The maxi-trimaran IDEC SPORT is still ambling along, but since dawn has been on a more direct route towards the Equator.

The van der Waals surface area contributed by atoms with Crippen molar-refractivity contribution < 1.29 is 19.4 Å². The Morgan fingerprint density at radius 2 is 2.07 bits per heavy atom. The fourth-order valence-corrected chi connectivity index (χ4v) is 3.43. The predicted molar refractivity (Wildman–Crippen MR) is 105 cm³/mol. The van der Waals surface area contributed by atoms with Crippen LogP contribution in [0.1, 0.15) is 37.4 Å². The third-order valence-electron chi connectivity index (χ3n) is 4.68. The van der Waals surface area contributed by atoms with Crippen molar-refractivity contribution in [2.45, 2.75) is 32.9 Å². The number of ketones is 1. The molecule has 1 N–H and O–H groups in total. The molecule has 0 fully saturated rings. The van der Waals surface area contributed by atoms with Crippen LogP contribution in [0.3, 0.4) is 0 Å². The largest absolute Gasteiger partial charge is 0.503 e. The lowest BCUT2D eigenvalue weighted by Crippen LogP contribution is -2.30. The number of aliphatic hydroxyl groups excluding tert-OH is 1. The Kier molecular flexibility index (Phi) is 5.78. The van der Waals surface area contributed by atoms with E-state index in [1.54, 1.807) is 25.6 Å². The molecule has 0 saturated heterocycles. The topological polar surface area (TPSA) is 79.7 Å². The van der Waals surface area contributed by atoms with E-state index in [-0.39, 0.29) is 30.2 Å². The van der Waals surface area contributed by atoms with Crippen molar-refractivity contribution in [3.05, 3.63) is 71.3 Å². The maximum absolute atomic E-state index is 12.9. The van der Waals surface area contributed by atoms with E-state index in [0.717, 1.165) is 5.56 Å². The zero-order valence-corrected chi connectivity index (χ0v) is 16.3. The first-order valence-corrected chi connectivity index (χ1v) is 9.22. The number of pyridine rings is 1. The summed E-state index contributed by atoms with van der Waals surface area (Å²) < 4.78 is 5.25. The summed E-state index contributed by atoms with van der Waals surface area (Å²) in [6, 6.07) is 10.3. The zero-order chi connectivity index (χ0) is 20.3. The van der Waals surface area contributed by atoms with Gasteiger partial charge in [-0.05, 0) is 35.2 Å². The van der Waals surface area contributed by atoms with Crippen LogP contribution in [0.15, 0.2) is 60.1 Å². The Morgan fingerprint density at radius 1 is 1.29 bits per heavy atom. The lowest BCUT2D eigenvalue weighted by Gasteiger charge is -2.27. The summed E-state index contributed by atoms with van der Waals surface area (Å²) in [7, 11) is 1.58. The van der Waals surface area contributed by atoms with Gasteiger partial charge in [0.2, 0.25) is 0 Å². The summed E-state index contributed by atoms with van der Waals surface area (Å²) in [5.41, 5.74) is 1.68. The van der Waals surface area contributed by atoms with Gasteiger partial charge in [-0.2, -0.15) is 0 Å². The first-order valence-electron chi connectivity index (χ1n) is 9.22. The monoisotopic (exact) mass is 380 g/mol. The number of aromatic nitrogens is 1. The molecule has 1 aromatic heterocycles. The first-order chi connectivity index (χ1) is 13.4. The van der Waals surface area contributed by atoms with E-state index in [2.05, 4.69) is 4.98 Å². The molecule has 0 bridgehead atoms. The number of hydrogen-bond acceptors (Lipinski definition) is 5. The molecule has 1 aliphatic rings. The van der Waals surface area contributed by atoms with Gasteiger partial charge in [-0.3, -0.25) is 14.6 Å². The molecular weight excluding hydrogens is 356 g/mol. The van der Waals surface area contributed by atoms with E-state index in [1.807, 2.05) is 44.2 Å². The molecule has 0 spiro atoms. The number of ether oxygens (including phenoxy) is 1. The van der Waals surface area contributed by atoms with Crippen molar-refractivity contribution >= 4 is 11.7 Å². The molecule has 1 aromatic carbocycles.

Francis Joyon and his men’s struggle to get way from the calm patches associated with the St. Helena high can be seen in the regular changes in direction with a tack to the NW and then one to the NE, as the sailors await a steadier air stream from the east. They haven’t yet found the trade wind, but it’s looking a bit like it. With the wind veering to offer a wind on the beam, it should finally offer Joyon, Pella, Gahinet, Herrmann, Stamm and Surtel a better angle to head towards the Equator and more speed than over the past three days. Having sailed with difficulty around 250 miles a day since the 26th December, we are a long way away from the 800 miles and more they managed to sail several times since the start off Ushant on 22nd November. On her 38th day at sea, the 41m long, technology-packed maxi trimaran Banque Populaire V crossed the Eqautor four years ago. IDEC SPORT is going to require another two days to sail the 1350 miles to get there, if the wind finally cooperates in the South Atlantic.